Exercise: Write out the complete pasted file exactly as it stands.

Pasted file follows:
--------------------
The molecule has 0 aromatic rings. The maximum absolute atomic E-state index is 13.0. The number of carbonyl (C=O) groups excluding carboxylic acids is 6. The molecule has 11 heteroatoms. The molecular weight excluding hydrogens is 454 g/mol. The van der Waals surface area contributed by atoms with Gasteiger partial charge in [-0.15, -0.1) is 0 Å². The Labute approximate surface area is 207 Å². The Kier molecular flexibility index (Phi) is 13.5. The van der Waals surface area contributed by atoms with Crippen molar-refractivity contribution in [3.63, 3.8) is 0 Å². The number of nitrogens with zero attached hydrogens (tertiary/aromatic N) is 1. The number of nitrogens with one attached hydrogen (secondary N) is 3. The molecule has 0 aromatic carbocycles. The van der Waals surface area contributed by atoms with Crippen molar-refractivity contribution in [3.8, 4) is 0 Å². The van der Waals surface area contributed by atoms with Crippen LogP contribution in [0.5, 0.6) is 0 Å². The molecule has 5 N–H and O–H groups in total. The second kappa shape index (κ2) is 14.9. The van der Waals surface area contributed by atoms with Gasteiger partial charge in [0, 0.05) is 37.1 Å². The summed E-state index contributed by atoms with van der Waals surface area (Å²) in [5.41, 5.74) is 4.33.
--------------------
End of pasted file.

The molecule has 0 aromatic rings. The maximum absolute atomic E-state index is 13.0. The number of carbonyl (C=O) groups excluding carboxylic acids is 6. The molecule has 11 heteroatoms. The molecular weight excluding hydrogens is 454 g/mol. The van der Waals surface area contributed by atoms with Gasteiger partial charge in [-0.15, -0.1) is 0 Å². The Labute approximate surface area is 207 Å². The Kier molecular flexibility index (Phi) is 13.5. The van der Waals surface area contributed by atoms with Crippen molar-refractivity contribution in [3.63, 3.8) is 0 Å². The number of nitrogens with zero attached hydrogens (tertiary/aromatic N) is 1. The number of nitrogens with one attached hydrogen (secondary N) is 3. The molecule has 0 aromatic carbocycles. The van der Waals surface area contributed by atoms with Crippen molar-refractivity contribution in [3.8, 4) is 0 Å². The van der Waals surface area contributed by atoms with Crippen LogP contribution in [0.5, 0.6) is 0 Å². The molecule has 5 N–H and O–H groups in total. The second kappa shape index (κ2) is 14.9. The van der Waals surface area contributed by atoms with Gasteiger partial charge in [0, 0.05) is 37.1 Å². The summed E-state index contributed by atoms with van der Waals surface area (Å²) in [5.41, 5.74) is 4.33.